With an eye on the food allergy community as a unique group of consumers since 2008, we're on a quest to find and share ways to continue enjoying the good things in life.

12 January 2018

Food Allergy Tip Friday: Allergen-free Claims on Labels

People managing food allergies and other health conditions depend on accurate food labeling. While food labeling in the United States has improved over the last decade or two, there is still room for improvement. 

Only the top 8 most common food allergens are required to be listed by name, leaving those with less common allergies to decipher the rest of the ingredients.  Sometimes ingredients have mysterious names, such as "spices" or "fruit juice" or "natural flavoring". What do those ingredients actually contain? Those with non-top allergies have no choice but to contact the food manufacturers to ask. They may or may not get an answer.

Then there are the allergen free-from claims on food packages, which are still completely unregulated. Free-from claims on labels mean different things to different manufacturers, and can be interpreted in varying ways by consumers.  When a baked good from a bakery states "gluten free" or "nut free", does that mean the facility is gluten-free or nut-free, or just that particular product? There is no uniformity, and what's alarming is there is a difference! A food made in facility where there is gluten or nuts or any allergen may possibly contain trace amounts of that allergen, and consumers should be able to decide if they want to take that risk. Misleading free-from labels abound, especially in baked goods. If a bakery does not indicate that they are a dedicated facility, they probably are not. Don't hesitate to ask questions!

Some food manufacturers take extra measures to make their labeling clear to consumers. Take a look at the below photos of some of Enjoy Life Foods' newest products. The box has a listing stating the 15 foods Enjoy Life's Crispy Grain & Seed Bars are free from, and also has a separate statement underneath the ingredients stating "Made in a dedicated nut and gluten free facility."  This voluntary statement leaves no confusion about which allergens the facility is free of, and makes determining the safety of this food easier for consumers with food allergies.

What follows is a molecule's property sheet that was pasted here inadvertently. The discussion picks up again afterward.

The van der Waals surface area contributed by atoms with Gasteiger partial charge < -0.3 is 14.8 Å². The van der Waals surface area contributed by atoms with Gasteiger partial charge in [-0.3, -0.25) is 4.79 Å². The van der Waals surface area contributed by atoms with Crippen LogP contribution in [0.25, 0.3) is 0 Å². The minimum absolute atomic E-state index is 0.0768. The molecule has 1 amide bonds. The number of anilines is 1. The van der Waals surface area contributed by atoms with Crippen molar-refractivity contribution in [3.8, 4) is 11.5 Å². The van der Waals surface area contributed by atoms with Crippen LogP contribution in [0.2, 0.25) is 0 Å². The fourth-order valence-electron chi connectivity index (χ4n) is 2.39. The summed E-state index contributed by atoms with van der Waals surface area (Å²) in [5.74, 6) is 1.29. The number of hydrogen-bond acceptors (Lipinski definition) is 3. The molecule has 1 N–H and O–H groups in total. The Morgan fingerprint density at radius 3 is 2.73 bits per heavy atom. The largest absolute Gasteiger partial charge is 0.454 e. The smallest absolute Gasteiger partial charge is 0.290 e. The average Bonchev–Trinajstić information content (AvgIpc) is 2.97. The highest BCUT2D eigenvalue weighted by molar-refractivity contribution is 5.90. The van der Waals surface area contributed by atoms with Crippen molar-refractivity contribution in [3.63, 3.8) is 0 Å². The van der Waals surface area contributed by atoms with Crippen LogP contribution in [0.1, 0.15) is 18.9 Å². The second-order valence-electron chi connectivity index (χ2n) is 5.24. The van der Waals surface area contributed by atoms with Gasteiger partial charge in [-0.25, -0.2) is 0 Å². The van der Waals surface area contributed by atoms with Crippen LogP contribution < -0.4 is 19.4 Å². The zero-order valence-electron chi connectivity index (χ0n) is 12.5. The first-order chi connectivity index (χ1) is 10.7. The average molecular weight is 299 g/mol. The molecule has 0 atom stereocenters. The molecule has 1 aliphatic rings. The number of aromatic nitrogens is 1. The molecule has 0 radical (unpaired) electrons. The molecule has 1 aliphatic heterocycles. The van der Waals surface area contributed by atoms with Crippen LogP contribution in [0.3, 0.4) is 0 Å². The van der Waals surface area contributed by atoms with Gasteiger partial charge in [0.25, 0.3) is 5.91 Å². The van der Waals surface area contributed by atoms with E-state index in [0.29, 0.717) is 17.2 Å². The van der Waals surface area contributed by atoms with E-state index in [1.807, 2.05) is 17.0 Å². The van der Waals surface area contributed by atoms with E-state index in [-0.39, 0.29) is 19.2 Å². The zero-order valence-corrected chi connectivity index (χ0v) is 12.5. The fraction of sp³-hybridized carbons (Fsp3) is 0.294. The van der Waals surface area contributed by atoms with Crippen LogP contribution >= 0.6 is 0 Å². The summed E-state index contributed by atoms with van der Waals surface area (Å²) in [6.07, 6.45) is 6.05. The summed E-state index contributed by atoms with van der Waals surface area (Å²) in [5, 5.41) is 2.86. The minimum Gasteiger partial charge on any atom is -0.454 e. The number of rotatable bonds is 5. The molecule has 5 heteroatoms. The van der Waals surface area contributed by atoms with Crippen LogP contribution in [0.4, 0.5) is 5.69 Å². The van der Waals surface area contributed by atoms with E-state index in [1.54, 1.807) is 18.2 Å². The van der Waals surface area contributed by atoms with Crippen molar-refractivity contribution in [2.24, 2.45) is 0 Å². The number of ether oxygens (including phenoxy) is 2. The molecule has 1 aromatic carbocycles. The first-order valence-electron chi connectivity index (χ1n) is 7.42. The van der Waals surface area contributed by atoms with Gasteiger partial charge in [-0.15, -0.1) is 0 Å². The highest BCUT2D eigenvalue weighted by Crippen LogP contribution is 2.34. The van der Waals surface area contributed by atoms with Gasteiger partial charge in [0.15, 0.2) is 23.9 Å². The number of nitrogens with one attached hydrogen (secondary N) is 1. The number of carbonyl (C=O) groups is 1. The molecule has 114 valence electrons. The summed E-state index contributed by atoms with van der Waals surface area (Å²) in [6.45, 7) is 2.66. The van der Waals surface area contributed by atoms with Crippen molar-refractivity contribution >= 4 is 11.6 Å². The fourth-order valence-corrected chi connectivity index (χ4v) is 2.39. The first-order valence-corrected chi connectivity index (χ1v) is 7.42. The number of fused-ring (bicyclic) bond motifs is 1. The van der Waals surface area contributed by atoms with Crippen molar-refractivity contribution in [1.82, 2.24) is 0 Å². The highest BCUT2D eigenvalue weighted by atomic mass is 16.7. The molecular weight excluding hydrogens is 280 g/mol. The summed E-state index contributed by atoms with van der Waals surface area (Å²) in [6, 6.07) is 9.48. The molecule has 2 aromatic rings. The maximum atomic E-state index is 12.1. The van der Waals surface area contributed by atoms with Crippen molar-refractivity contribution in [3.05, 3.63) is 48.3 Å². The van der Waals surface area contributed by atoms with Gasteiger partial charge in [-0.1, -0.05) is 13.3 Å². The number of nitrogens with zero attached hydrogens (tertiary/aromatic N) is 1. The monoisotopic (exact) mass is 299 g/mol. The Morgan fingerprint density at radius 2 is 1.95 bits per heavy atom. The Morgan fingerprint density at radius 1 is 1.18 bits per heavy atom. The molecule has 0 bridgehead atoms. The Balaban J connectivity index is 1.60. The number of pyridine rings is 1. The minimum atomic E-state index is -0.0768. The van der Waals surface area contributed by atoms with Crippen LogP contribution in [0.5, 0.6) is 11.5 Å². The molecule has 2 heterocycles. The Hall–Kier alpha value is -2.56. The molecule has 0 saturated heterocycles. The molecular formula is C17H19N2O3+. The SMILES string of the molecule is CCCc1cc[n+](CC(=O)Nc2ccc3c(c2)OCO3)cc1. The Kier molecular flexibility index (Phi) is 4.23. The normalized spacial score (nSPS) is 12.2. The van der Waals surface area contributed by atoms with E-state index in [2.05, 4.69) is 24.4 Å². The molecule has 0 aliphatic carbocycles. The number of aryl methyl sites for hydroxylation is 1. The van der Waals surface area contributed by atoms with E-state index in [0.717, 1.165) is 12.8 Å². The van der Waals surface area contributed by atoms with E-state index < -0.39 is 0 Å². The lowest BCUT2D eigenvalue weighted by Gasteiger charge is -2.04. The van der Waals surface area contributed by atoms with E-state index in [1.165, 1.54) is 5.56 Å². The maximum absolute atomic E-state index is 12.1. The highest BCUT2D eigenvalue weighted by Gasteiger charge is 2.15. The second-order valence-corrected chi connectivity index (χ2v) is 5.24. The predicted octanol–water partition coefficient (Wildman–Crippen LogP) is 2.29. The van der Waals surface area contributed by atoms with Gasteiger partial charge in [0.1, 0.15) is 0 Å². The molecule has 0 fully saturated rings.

It is so easy for food manufacturers to make their labeling clearer, as Enjoy Life Foods has. 

One tool which may help consumers with food allergies make more sense of labels is SmartLabel (http:///www.smartlabel.org). It is a tool whereby consumers can scan in a food label, and ingredient and other information from the manufacturer is provided, often more than what you can see on the label. There is a tab for manufacturers to provide information, such as voluntary information about the manufacturing facility and possible cross-contamination. Any time food manufacturers go above and beyond FDA's labeling requirements, they really deserve acknowledgement. By the same token, when manufacturers purposefully provide vague labeling, they should receive feedback requesting clarification. As the saying goes, knowledge is power, and consumers with food allergies should be able to easily locate information to determine if a food is safe or not. It shouldn't be a mystery.

Disclosure: Food Allergy Buzz has received free products from Enjoy Life Foods.

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